This column is part of Globe Careers' Leadership Lab series, where executives and experts share their views and advice about leadership and management. Follow us at @Globe_Careers. Find all Leadership Lab stories at tgam.ca/leadershiplab
It's one of those good problems.
Global life expectancy has been climbing steadily for generations. Many of us have been fortunate to see evidence of this in our own extended families. Many of us are seeing our parents outlive their parents, who themselves outlived theirs.
A recent study published in the Lancet that was unprecedented in its scope backs up the anecdotal evidence with eye-opening scientific data. The study, crunching numbers compiled by more than 700 researchers, found that global life expectancy has risen by an average of six years over the past two decades — from 65.3 years in 1990 to 71.5 years in 2013.
That's the good news – remarkable advances in health care are helping us live longer, hopefully more fruitful lives.
The bad news? Even though our global population is growing overall, the number of aging or elderly citizens is expanding much more quickly than any other population segment, including the young. Our planet is getting greyer.
These rapidly changing demographics bring with them many challenges that will change the way companies around the world do business, and could hurt those that don't properly prepare their leadership to adapt.
These workplace demographic challenges and strategies to deal with them form a key part of the transformation in leadership thinking we highlighted in the Hay Group's recently published book, Leadership 2030: The Six Megatrends You Need to Understand to Lead Your Company in the Future.
In addition to broader societal challenges such as the growing pressure an aging population puts on social programs like health care systems, individual organizations will be confronted by another key problem – shrinking pools of working-age labour.
As the work force contracts, the scarcity of skilled labour will increase. Competition for employees with specialized skills, high performers and effective leaders will ratchet up as the global war for talent escalates.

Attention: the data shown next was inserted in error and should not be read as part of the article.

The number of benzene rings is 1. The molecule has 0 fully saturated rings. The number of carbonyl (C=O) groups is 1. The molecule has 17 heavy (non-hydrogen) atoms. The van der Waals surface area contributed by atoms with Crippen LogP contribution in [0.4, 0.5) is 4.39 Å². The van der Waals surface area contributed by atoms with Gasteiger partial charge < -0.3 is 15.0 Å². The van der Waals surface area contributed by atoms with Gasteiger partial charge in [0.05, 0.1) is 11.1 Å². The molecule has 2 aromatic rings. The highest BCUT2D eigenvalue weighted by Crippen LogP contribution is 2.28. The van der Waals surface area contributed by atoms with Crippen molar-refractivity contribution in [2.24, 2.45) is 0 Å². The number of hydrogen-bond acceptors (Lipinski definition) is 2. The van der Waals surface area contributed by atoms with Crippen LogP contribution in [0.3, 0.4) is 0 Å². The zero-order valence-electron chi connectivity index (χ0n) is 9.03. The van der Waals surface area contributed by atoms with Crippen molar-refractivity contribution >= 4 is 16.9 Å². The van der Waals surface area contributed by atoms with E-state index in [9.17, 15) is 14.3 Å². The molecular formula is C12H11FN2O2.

Successful organizations will need to develop an increasingly diverse work force to ensure an adequate pipeline of talent. They will have to work harder to attract, integrate and develop potential star performers. This will mean recruiting men and women of all ages and from a variety of cultural backgrounds, relying on immigration where necessary.
But filling vacancies to remain competitive is only part of the challenge tied to our demographic shift. Organizations will also need to learn how to deal with the changing needs of an aging work force.
Older workers are not driven by the same things that motivate their younger colleagues. They need to be managed much differently in order to keep them engaged. A single rallying call to the whole team will no longer work. Leaders will need considerable listening skills and empathy to understand what motivates each team member.
Working practices, employment conditions and HR procedures will have to evolve to reflect the varying needs of different ages, ethnicities and genders.
More than ever before, leaders will have to learn how to manage work force diversity. They will be charged with bringing out the best in the different generations within their teams. More customized, age-appropriate task assignments and working practices — such as more flexible hours for older and younger workers — will be essential.
Leaders will also have to figure out the proper balance required to get the most out of both generations — tapping into and acknowledging the wealth of experience and knowledge of older staff, while also harnessing the adventurous attitudes and more achievement-driven behaviours of younger team members.
Mentorship programs will become increasingly important to connect the generations and foster understanding, collaboration and knowledge exchange.
California-based technology giant HP is a good example of a global firm that has recognized the value of bridging the gap between its older and younger workers. HP, named to the top 10 in Hay Group's 2014 Global Best Companies for Leadership report, has numerous mentorship programs in place, including one that pairs recently retired employees with new hires.
Older workers may also find more demand for their skills as they wind down their careers, particularly in specialized fields such as science and engineering, where technical skills are at a premium. They may consider semi-retirement or take on consulting roles to take advantage of demand and continue to help their employers.
Creating extended loyalty programs involving both former employees and retirees will help organizations keep tabs on good employees, building the kind of networks that make rehiring easier during lean times.
Organizations need to invest in building strong bridges between the generations as their work force ages and their talent pools run thin.
Rick Lash is the national director of the leadership and talent practice for Hay Group (@HayGroup) in Canada and co-leader of the annual Hay Group Best Companies for Leadership study. Leadership 2030: The Six Megatrends You Need to Understand to Lead Your Company in the Future is written by Hay Group consultants Georg Vielmetter and Yvonne Sell, and published by Amacon Books.